Hallowe’en isn’t all about the scares, you know?

Sometimes you want to sit yourself down and get freaked out by a messed up, bizarro movie from Hell, sure. Sometimes you might want a thinker, or a talking rat to really bring the spirit of the season out in force. Maybe you just want to hug a pumpkin, or maybe you’re one of those genuine aliens that actually craves Candy Corn. Like for eating and tasting, with your human mouth.


Sometimes, though, you just want to throw your brain out the window and dance! There doesn’t have to be a deeper message to it, it doesn’t always require some high-minded interpretation lurking under the surface, begging for a video essay. Sometimes you just want to jump around and have a Monster Mash of your own. Crypt (and Chipped!) of the Necrodancer are here to help.

The two name thing will make sense in a sec, promise.

Crypt of the Necrodancer is a 2015 indie roguelike rhythm title developed by Vancouver’s Brace Yourself Games, and it completely rocks. Necrodancer consists of hopping around a dungeon to the (literally, visually) pulsating four-on-the-floor beat of an unseen DJ while navigating mazes, fighting monsters and getting to the bottom of a spooky mystery. You are dancing, the monsters are dancing, the floor is dancing. Everything is dancing, and most of it wants to kill you. Should the tempo change speeds or switch time signatures, you’ll have to do the same – or risk a swift Game Over at the hands of a ghoul, dragon or rapping mole. If that sounds a bit like trying to solve a crossword puzzle while playing Dance Dance Revolution, yes! That is exactly what it’s like, and it’s brilliant. Crypt of the Necrodancer is a challenging, galaxy-brain adventure once you get good, and a hilarious train-wreck when you’re not.

Which will be most of the time.

Chances are you already own Crypt of the Necrodancer, and if not, it’s almost certainly on sale right now on Steam, on your Switch, or on your damn phone. Pick it up immediately if it sounds like your jam – I’ve been playing it on and off since release, and I have yet to actually get good at it. If that’s not a recommendation for a roguelike, I don’t know what is.

(Also, for a very specific reader, Brace Yourself Games made a Zelda Necrodancer too, and it’s just as hard and just as goofy. Cadence of Hyrule deserves classic-status but is critically underplayed for some reason. Pick it up on your Switch: it fits perfectly alongside the Gameboy Zelda spinoffs of yore.)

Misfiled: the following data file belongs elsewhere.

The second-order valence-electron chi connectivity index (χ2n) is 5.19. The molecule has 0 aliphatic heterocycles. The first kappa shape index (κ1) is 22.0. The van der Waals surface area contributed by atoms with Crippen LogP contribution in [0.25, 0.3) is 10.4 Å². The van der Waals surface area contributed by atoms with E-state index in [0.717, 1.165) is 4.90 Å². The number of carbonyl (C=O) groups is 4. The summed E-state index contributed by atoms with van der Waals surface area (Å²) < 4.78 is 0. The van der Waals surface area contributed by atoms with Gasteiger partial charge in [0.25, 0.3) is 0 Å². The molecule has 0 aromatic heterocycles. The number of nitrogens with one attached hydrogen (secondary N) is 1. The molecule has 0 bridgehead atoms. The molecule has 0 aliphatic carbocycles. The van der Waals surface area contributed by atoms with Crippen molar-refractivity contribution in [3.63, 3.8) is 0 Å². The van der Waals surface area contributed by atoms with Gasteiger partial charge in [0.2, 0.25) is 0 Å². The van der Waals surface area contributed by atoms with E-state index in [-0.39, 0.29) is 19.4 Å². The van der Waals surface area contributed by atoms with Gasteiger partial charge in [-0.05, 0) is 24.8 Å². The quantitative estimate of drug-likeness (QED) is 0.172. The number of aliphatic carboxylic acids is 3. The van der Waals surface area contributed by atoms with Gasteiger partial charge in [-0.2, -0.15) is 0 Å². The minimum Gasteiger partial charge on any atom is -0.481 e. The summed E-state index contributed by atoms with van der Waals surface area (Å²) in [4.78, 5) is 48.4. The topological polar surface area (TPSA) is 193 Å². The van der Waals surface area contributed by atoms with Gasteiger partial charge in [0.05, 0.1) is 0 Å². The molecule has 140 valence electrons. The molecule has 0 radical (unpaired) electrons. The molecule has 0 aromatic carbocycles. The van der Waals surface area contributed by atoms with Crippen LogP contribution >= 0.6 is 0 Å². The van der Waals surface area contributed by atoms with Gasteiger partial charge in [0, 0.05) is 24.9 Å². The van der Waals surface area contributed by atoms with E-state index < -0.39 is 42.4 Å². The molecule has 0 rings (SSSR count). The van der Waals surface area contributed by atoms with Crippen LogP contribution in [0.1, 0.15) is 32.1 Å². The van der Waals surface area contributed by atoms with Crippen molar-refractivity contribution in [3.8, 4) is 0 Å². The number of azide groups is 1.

If everything is gonna dance the whole time, the soundtrack needs to be on point. Danny Baranowsky – composer for Super Meat Boy and the original Binding of Isaac, amongst many others – delivers a mix of creepy Techno and House that quickly explodes out into a wild grab-bag of genres and tempos as you descend. Trance is down there, Dub makes an appearance, Disco is immediate. One boss is heavy-metal themed, another is a murderous Conga line. Nerdcore Rapper Mega Ran shows up as a rapping mole named Fortissimole, who will absolutely kick your ass. It’s one of the finest, most distinctive indie-game soundtracks of its era, and you can buy it right here.

Top level play, predictably, looks bonkers and feels like the two sides of your brain are sliding around like a Rubik’s cube. If you’d like an example, here’s a speedrunner named SpootyBiscuit beating the game at double time, damageless, on a mode that kills him if he misses a beat. It takes him about fifteen minutes.

It’s been 7 years and I don’t think I’ve finished world 3.

Now THAT is a Monster Mash.

Crypt of the Necrodancer isn’t really a Horror game at all (unless you count the difficulty), it’s more of a family-friendly Hallowe’en party that you get to dance your way through. So while you should absolutely play it (on-and-off for seven years, like me), today’s column has a part two: I’m here to help you throw your own deadly, dorky Hallowe’en rager.